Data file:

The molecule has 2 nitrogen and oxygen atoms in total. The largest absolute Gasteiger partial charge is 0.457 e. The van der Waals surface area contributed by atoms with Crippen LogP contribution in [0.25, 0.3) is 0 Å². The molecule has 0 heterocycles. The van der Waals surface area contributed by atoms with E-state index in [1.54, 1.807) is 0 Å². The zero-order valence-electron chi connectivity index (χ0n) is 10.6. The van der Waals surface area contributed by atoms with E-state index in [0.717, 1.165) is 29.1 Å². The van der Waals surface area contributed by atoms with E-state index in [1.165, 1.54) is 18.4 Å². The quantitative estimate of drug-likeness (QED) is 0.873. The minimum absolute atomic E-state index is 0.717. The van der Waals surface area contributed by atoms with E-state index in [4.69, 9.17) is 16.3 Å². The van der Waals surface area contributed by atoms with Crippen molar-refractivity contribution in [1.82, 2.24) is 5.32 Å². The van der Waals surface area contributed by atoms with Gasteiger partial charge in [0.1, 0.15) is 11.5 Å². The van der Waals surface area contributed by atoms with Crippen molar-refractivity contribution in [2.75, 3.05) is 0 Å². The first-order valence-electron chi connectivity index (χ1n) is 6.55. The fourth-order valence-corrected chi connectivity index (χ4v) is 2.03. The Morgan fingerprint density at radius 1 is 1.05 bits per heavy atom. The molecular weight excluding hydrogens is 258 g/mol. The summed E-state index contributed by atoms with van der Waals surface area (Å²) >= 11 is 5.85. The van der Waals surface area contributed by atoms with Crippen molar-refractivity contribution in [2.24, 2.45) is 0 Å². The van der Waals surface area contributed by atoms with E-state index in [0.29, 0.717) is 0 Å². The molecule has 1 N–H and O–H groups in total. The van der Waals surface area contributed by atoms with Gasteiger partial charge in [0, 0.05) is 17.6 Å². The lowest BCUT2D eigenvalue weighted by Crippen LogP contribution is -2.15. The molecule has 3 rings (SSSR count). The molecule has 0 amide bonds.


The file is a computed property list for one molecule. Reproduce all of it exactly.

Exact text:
The molecule has 2 nitrogen and oxygen atoms in total. The largest absolute Gasteiger partial charge is 0.457 e. The van der Waals surface area contributed by atoms with Crippen LogP contribution in [0.25, 0.3) is 0 Å². The molecule has 0 heterocycles. The van der Waals surface area contributed by atoms with E-state index in [1.54, 1.807) is 0 Å². The zero-order valence-electron chi connectivity index (χ0n) is 10.6. The van der Waals surface area contributed by atoms with E-state index in [0.717, 1.165) is 29.1 Å². The van der Waals surface area contributed by atoms with E-state index in [1.165, 1.54) is 18.4 Å². The quantitative estimate of drug-likeness (QED) is 0.873. The minimum absolute atomic E-state index is 0.717. The van der Waals surface area contributed by atoms with E-state index in [4.69, 9.17) is 16.3 Å². The van der Waals surface area contributed by atoms with Crippen molar-refractivity contribution in [1.82, 2.24) is 5.32 Å². The van der Waals surface area contributed by atoms with Gasteiger partial charge in [0.1, 0.15) is 11.5 Å². The van der Waals surface area contributed by atoms with Crippen molar-refractivity contribution in [2.75, 3.05) is 0 Å². The first-order valence-electron chi connectivity index (χ1n) is 6.55. The fourth-order valence-corrected chi connectivity index (χ4v) is 2.03. The Morgan fingerprint density at radius 1 is 1.05 bits per heavy atom. The molecular weight excluding hydrogens is 258 g/mol. The summed E-state index contributed by atoms with van der Waals surface area (Å²) >= 11 is 5.85. The van der Waals surface area contributed by atoms with Crippen molar-refractivity contribution in [2.24, 2.45) is 0 Å². The van der Waals surface area contributed by atoms with E-state index in [0.29, 0.717) is 0 Å². The molecule has 1 N–H and O–H groups in total. The van der Waals surface area contributed by atoms with Gasteiger partial charge in [0, 0.05) is 17.6 Å². The lowest BCUT2D eigenvalue weighted by Crippen LogP contribution is -2.15. The molecule has 3 rings (SSSR count). The molecule has 0 amide bonds.